‘CRPF used fake surrender youths as guides on anti-Naxal ops’

Sunday Express reported on July 20 that Jharkhand government had asked for a CBI inquiry into “fake surrenders”.

Written by Deepu Sebastian Edmond | Ranchi | Published: July 30, 2014 1:54:02 am

Several of the 514 victims of Jharkhand’s “fake surrender” scandal lodged in Ranchi’s old jail from end-2011 to February 2013 were allegedly taken along by the 203rd Battalion of CRPF’s CoBRA as guides on anti-Maoist operations, sources have said.

The men, mostly adivasi youths from Khunti, Ranchi and Gumla districts, had been allegedly conned by Ravi Bodra, who once worked for the Military Intelligence in Assam, into believing they were paying anything from Rs 30,000 to Rs 2.5 lakh for a backdoor entry into the Army, paramilitary forces and Jharkhand Police

The men were allegedly told to pretend to be extremists, and “surrender” before officials of the CoBRA, a company of which was camped within jail premises, in order to be eligible for government jobs.

The Sunday Express reported on July 20 that the Jharkhand government had asked for a CBI inquiry into the “fake surrenders”. The union Home Ministry is, however, learnt to have declined the request. Sources said the MHA was of the view this was a “cheating case between two private parties and therefore not fit for a CBI inquiry”.

A source in the Jharkhand Police who was privy to the “PSYOP [psychological operation] which did not work out” said the use of the youths as guides for the CoBRA started after the CRPF — which had organised a “Civic Action Camp” with the blessings of the MHA and support of the Jharkhand Police — realised that they had on their hands individuals who claimed to be extremists, but who were in fact only parroting a story that they had been taught.

Senior figures in certain paramilitary forces recommended the police make use of 8-10 adivasi men from the state who had facilitated the surrenders of Bodo militants in Assam, sources in the Jharkhand Police said. The men, all of whom belonged to the Khunti-Porahat region of Jharkhand, had found it easy to operate in Assam because of the good relations they shared with the Bodo families.

The first contact with these men was made in mid-2011. Before Bodra allegedly began luring innocent youngsters, the team — which included Bodra — was trying to get in touch with the men around one of Jharkhand’s most wanted Maoists, Kundan Pahan, in a bid to get him to surrender.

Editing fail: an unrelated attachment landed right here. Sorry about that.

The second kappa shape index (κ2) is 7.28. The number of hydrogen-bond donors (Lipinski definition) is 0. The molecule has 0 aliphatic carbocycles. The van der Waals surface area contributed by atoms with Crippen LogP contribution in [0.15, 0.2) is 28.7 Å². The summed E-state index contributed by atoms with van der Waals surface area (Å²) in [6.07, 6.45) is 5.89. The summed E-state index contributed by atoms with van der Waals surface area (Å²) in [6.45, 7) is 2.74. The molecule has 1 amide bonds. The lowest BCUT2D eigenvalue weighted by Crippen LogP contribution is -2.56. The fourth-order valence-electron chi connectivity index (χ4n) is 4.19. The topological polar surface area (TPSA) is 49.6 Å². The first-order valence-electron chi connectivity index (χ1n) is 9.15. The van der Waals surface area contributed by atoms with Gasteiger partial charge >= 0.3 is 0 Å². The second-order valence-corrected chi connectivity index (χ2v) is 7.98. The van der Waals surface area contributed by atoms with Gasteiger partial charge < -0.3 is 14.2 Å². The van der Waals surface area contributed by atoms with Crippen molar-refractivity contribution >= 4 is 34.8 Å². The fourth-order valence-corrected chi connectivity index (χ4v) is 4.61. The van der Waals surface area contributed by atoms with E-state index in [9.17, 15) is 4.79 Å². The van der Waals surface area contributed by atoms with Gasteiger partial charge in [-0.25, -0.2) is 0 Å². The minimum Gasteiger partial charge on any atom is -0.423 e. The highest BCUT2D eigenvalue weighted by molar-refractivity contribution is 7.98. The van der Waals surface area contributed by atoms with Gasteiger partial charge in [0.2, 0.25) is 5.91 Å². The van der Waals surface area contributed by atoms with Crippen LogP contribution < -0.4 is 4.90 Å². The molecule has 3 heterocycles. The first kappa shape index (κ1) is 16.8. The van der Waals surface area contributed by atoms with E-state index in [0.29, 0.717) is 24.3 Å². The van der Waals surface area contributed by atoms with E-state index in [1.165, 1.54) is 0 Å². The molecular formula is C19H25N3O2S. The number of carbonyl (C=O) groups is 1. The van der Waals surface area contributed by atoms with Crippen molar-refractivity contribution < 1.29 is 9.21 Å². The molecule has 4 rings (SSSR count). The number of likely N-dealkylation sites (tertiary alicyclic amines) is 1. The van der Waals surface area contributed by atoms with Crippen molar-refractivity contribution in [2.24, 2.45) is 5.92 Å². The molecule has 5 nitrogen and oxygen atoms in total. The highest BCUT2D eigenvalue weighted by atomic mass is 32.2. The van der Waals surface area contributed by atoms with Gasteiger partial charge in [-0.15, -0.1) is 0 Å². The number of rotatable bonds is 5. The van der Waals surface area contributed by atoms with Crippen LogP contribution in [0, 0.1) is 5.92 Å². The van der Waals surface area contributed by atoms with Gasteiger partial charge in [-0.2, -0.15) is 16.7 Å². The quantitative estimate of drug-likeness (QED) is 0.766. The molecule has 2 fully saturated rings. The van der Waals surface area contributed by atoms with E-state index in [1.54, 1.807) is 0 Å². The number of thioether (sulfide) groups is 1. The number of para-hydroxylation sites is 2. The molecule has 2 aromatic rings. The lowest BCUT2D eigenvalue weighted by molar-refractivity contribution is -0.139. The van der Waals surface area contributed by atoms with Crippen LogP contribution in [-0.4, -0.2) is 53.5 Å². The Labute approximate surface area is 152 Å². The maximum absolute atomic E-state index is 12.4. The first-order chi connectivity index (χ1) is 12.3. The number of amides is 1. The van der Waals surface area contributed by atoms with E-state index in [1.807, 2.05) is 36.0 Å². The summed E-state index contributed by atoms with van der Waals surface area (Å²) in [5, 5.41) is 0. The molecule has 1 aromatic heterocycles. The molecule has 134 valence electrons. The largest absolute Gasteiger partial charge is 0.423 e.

The CRPF usually requests villagers to act as guides for terrain it does not understand, but the villagers almost always have to be coaxed, the sources said. According to the sources, the decision to use the youth in operations was taken after they turned down offers to become Special Police Officers, presumably because it pays considerably less than the regular government jobs that they were expecting, and involves considerable risk.

A senior officer claimed that the youths were never forced to join the anti-LWE operations, and that they had done so on their own.

According to the officer, organisers of the camp got suspicious after not a single genuine case was found after some 100 or 150 cases of “surrenders” were vetted. Bodra, who was known to the state police as Barla, was told that those who were not active extremists would not be taken in and given benefits.

Police sources claimed top leaders of both the CPI (Maoist) and PLFI had contacted them after hearing of the project. “The suspicion (that Bodra was not getting ‘real’ Maoists) was always there. However, the prospect of big Maoist leaders coming over was a bait for us,” admitted an officer who said Bodra had put him in touch with at least one zonal commander of the CPI (Maoist).

The Jharkhand police officer who was the point of contact for CRPF and MHA for the project that led to 514 individuals being presented as Maoists and put in jail, said the operation would have been worth it if it achieved its desired results.

S N Pradhan, ADGP (CID) who was then IG (Special Branch), said what turned out to be a “surrender scam” had begun as an effort to bring youths into the mainstream. “When they saw what we were trying to do, some senior Maoist leaders contacted us. Even if five came, it would have been a grand success for CRPF and police,” he said.

“If you want to implement Track Two — Track One being tactical operations — it can only be done by a long-term PSYOPS process,” he said. “What happened cannot be called surrenders as that implies a technical process. The individual has to be absconding, wanted, and has to have voluntarily offered to surrender.”

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